For while throughout the adult lifetime of all of us here, it has been part of successful business performance to try to reconcile the interests of various groups of people with different expectations and different needs, a great many new factors enter the equation when a corporation begins to operate in more than one national environment.
Necessarily, the international businessman seeks to base his decisions primarily on sound economic grounds in order to survive and achieve a maximum degree of efficiency, growth and stability for his organization. Yet he must face up to hard problems, such as the one arising when a facility in a small, developing country with only a few industries is merely one unit out of a number of units of the international company in all countries; and when the success of the operations of that single facility may be far more important to that country than the importance to another country with many industries of the international company's similar facility there.
National interest and aspirations sometimes give rise to demands which are inconsistent with ordinary essentials of efficient management. Particularly when international businessman ventures outside of the Atlantic Community, it is frequently dangerous for him to assume that we will encounter sufficient or timely recognition that the free enterprise system is of great service to society and that interference with business decisions should be held to a minimum. In many areas of the world, private enterprise-particularly if it has a foreign nationality-is viewed as a specially selfish interest whose motives are suspect and whose every action must be closely watched.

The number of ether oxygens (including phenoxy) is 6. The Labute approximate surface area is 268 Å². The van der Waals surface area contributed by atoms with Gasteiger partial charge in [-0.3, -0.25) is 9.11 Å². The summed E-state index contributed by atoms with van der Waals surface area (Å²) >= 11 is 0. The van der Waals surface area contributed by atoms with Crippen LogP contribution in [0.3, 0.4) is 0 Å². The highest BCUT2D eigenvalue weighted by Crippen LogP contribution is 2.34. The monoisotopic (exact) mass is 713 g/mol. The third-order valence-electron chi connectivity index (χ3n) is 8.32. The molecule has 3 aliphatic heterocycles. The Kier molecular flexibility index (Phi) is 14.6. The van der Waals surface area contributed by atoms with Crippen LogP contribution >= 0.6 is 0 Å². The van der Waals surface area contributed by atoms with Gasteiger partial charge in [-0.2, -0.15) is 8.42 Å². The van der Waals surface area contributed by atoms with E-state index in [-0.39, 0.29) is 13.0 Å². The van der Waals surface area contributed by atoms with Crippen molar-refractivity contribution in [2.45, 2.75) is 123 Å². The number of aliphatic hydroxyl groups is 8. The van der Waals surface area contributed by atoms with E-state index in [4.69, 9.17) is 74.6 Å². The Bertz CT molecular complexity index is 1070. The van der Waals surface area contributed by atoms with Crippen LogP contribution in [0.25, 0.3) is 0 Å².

Because this attitude is so often met, international businessmen sometimes respond with exasperation to assertions of national interest which conflict with their own business judgments. Without denying that there are occasions on which this exasperation may be fully justified, I think it is also important to acknowledge that national needs, national goals, and national customs are very serious and legitimate forces--and they have a proper claim for recognition from any businessman in any country in which he operates.
Some of the problems that grow out of the difference in viewpoint, dependent on whether one looks at a problem from a strictly national view divorced from business realities, or from a strictly business view divorced from national realities, can be difficult to reconcile. I think it is worth mentioning several of the problem areas because this will suggest how crucial it is to achieve some sort of solution.
For example, it is essential to a business to have assurances of the amortization of its investment and withdrawal of profits not needed for modernization and expansion. Yet many new or underdeveloped countries are desperately short of foreign exchange as well as of capital and quite understandably welcome the inflow but not the outflow of funds-quite understandably they may lose sight of the fact that the inflow was dependent both on development of the outside market as well as on the domestic production.